Eight months on the job and Securities and Exchange Commissioner Allison Herren Lee is already wading into controversial territory: wondering aloud at the Investment Adviser Association (IAA) annual compliance conference in Washington, D.C., yesterday whether the agency’s newly proposed advertising rules for advisors won’t lead to more of what they fear most—SEC examiner interpretations that lead to pricey, high-profile enforcement actions.

Herren said she thinks the advertising proposal—the first real update of advisor ad rules since 1961—represents meaningful improvement over the existing framework, but she is concerned the rule's open-ended flexibility could create compliance pitfalls and enforcement for firms that the SEC should avoid.

“I know there are concerns expressed by many about what is often referred to as ‘regulation by enforcement,’” Herren told the hundreds of compliance attorneys and RIA executives at the IAA event.

Both IAA and the Financial Services Institute have lobbied the SEC against what they have termed the creep of “regulation by enforcement,” particularly with regard to the SEC’s 2019 mutual fund share class settlements, which forced 95 broker-dealer to pay $135 million in investor restitution for failing to supervise reps who sold clients’ the most expensive fund share classes without disclosing it.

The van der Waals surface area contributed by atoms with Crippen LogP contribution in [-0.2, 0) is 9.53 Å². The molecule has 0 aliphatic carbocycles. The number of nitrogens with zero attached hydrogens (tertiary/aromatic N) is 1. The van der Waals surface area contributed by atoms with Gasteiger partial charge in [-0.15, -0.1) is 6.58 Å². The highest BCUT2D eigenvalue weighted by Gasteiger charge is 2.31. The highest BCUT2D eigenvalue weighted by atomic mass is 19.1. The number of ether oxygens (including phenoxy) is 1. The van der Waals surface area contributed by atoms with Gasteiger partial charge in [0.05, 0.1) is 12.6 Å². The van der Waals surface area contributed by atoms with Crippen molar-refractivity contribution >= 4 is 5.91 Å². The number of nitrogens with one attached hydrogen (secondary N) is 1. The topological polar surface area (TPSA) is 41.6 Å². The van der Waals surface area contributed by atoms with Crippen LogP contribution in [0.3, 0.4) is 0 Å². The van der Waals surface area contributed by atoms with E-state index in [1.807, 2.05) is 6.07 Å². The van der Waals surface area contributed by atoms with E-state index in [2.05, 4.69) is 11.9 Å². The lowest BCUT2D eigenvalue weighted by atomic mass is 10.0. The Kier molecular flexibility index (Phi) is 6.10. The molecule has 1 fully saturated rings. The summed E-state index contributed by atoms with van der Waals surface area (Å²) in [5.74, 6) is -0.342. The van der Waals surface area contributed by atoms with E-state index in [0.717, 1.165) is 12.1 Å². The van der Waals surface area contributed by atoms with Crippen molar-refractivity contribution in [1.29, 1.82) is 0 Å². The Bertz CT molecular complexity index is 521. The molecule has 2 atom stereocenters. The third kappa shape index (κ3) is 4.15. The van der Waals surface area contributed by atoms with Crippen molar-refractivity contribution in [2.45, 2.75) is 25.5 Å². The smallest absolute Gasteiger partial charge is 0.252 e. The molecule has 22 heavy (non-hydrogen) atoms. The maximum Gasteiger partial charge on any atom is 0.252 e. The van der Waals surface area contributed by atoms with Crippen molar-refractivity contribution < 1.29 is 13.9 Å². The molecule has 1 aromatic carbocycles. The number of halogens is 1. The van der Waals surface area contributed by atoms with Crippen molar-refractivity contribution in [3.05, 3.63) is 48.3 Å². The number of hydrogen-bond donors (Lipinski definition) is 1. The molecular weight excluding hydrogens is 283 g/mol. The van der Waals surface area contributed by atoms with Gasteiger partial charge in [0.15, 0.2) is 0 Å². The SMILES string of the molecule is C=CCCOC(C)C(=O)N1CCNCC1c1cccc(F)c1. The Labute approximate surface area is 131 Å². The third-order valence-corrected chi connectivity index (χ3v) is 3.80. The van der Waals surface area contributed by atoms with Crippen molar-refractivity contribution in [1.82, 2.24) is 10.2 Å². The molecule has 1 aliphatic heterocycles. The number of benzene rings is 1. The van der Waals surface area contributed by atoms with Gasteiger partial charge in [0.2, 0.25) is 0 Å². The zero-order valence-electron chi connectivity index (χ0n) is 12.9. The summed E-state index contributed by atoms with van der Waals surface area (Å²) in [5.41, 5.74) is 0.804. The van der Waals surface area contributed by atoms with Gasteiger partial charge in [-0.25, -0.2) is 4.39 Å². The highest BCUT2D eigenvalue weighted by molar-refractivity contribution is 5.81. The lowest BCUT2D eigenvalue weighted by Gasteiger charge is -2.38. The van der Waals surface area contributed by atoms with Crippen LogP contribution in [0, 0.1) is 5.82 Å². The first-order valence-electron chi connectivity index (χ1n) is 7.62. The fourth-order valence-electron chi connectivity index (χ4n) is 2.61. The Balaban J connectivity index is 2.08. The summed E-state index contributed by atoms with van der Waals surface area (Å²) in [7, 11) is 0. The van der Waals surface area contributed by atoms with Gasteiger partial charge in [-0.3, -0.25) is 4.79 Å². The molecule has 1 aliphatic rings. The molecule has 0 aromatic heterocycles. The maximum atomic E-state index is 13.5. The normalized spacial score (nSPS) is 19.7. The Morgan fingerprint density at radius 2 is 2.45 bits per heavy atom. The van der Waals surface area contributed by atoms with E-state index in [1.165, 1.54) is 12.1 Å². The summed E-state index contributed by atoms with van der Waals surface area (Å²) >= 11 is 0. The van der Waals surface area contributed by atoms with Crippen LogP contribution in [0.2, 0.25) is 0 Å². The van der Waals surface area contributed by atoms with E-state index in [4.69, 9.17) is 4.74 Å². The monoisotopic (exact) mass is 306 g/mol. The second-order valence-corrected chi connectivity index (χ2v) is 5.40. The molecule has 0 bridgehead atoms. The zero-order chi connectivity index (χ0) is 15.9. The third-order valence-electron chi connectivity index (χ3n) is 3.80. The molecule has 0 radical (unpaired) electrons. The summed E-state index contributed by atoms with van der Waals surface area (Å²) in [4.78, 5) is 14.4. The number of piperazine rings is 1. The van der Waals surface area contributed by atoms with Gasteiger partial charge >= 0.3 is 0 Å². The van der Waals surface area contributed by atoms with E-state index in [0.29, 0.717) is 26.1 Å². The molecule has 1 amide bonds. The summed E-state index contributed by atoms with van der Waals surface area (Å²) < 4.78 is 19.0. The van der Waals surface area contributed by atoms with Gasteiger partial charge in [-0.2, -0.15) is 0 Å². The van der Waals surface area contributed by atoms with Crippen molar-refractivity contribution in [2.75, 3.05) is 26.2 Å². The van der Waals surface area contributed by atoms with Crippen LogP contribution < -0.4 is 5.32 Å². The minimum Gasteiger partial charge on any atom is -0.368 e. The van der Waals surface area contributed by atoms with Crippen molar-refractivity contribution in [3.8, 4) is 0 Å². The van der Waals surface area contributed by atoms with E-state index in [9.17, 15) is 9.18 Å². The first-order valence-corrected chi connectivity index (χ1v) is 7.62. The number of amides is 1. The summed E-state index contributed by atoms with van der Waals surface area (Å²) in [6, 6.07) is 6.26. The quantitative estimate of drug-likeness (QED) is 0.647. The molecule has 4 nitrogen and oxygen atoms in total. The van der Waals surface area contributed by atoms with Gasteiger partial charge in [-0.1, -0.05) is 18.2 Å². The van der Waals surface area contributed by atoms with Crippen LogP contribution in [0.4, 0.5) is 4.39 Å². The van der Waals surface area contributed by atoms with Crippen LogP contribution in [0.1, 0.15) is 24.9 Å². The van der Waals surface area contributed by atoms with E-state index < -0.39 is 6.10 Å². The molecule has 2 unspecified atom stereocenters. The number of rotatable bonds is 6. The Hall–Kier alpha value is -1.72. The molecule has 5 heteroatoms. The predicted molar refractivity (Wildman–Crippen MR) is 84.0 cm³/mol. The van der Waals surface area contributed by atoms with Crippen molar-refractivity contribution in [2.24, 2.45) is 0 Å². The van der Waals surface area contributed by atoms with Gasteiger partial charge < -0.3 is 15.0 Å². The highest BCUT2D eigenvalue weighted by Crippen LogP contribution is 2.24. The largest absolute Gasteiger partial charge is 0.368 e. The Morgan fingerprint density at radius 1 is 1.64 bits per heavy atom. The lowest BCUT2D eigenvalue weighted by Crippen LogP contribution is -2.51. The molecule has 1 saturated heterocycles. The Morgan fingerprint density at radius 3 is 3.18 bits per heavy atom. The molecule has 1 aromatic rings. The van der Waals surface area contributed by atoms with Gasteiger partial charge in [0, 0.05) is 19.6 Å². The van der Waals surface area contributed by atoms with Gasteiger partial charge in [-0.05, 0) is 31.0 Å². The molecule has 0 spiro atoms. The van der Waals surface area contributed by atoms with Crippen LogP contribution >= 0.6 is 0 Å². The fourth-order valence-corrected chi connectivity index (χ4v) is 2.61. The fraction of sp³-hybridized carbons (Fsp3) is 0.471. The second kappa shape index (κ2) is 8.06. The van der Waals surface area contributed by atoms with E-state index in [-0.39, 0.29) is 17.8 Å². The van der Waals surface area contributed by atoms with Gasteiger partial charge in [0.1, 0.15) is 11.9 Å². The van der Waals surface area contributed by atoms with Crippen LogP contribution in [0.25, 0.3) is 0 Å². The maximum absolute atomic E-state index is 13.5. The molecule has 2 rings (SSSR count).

The new advertising rule proposal may have similar landmines, Herren said.

“If the rule’s requirements are too vague, how can the commission ensure compliance without raising those sorts of concerns? If it’s not enforceable, responsible advisors like the people in this room may find themselves competing against advisors who use performance information that is not fair and balanced at all. I believe that the current proposal may rely too heavily on high-level principles, which can certainly exacerbate that issue,” Herren said.

In general, the proposal would modernize much of the existing framework for advisor advertisements and address the presentation of advisor performance in a more holistic fashion than the piecemeal approach derived from existing staff guidance, which Herren called a meaningful improvement.

The SEC ad proposal also includes measures designed to ensure that investors are not misled. It updates and modernizes the regulatory regime to reflect the changing ways in which investors receive and review information and it requires advisors, in certain contexts, to provide specific information to facilitate more informed decision-making.

Herren said she supports rule updates that are consistent with the SEC’s mission to protect investors, but has concerns with proposal specifics that could lead to RIA misinterpretations or errors that should be avoided.

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